Fake new generation bank notes have hit the mainstream financial market three weeks to the September 30 deadline as imitators rush to beat the Central Bank at its own game.
Investigations by Nation reveal that the counterfeiters are getting better with every revision they have hurriedly come up with, and they are perfecting the art in under three months.
The fake money syndicate, which started operating in Murang’a, has now spread its tentacles to Nairobi and Kiambu counties, taking advantage of naivety of traders who are yet to know how to differentiate the real from the fake.
The introduction of new notes was hoped to disrupt the multibillion currency counterfeits business, and a move by the fraudsters to quickly imitate the money is set to be a big blow to efforts to rid the country of dirty and fake money.
Small traders and those running M-Pesa shops have been the easy targets of the counterfeiters, who now have come up with the Sh100, Sh500 and the Sh1000 notes.
The Nation attempted to test various traders, shoeshiners and parking attendants in Nairobi and Kiambu counties with some of the fake notes that were shared with us by victims. The majority easily took the cash and transferred their goods and services without telling the fake money until we pointed out.
In one of the private parking spots on Muindi Mbingu Street, the attendants gave us a Sh200 change and receipt and was shocked when we told him the money was fake. On closer scrutiny, however, and with the benefit of hindsight, he was able to tell that the money was fake but admitted that he would just have taken it and gave it to the next person.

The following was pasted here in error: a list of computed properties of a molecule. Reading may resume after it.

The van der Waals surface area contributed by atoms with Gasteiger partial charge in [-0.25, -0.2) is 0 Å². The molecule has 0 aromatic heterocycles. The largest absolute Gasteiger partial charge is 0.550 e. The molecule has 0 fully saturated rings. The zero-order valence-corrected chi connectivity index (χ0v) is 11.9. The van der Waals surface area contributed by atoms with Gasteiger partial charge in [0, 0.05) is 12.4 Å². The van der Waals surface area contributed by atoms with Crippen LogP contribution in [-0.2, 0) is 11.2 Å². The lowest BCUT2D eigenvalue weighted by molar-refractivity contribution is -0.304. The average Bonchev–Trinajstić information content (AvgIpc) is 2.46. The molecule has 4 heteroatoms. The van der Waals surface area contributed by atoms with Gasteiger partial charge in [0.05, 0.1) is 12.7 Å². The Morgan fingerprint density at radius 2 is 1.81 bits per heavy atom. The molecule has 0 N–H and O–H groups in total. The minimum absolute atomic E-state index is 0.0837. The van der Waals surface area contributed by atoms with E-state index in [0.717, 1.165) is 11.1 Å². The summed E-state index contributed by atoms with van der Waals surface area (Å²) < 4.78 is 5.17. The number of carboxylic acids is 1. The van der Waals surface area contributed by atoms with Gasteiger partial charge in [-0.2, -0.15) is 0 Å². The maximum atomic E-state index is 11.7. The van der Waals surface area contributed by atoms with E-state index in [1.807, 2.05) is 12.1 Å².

A shoeshiners next to Jamia Mall also failed the test, but a customer easily pointed out the fake note when we handed it to him.
The response was almost the same when we tried similar tests in Ruaka, Kikuyu, Gitaru and at Monday’s egg market at Wangige in Kiambu. From the eight traders we sampled, only three immediately pointed out there was something amiss with the notes.
The others had agreed to sell us a tray of eggs and would have been victims had we not told them the money they had just put in their purse was fake.
An attendant at Kamaa butchery in Ruaka town, who received Sh2,000 fake money, says despite being very keen on all notes he received, the scammers got him on Sunday. Mr Kamaa has already pinned the Sh1,000 fake notes on his wall, and says he is too careful with customers who show up in a hurry in the evening, the peak time for meat sales. Ms Caro Luseso, who runs a hotel in Ruaka town, was also a victim of the fake cash syndicate over the weekend.
She says she lost Sh500, which is more than half of her profits for the day.
By the time of going to press, CBK had not commented on how it plans to deal with fake currency syndicate that appears to always be one-step ahead.
Fake new generation currency was first reported in Kandara, Murang’a in June, after imitators swung into action just a month after they hit the market.
Local police moved in and arrested three people, two men and a woman, who were found with fake currency notes in two separate incidents.
The CBK, which is on the spot for moving too slowly with training; from banks to now customers, is counting on the ongoing currency demonetisation process to deal with fakes.
Banks and players in the financial sector were the first to raise concerns, saying they were all caught off-guard, and the CBK took too long to start training its staff. Some operators of parking machines had not by end of last week received new machines that can dispense the new notes.
By last week, Kenyans had not yet returned over Sh100 billion in old currency even as the CBK ruled out an extension.
The US embassy has also announced that it will not be accepting the Sh1,000 old generation notes from tomorrow, an action if replicated by other agencies and businesses will put the old notes into more pressure.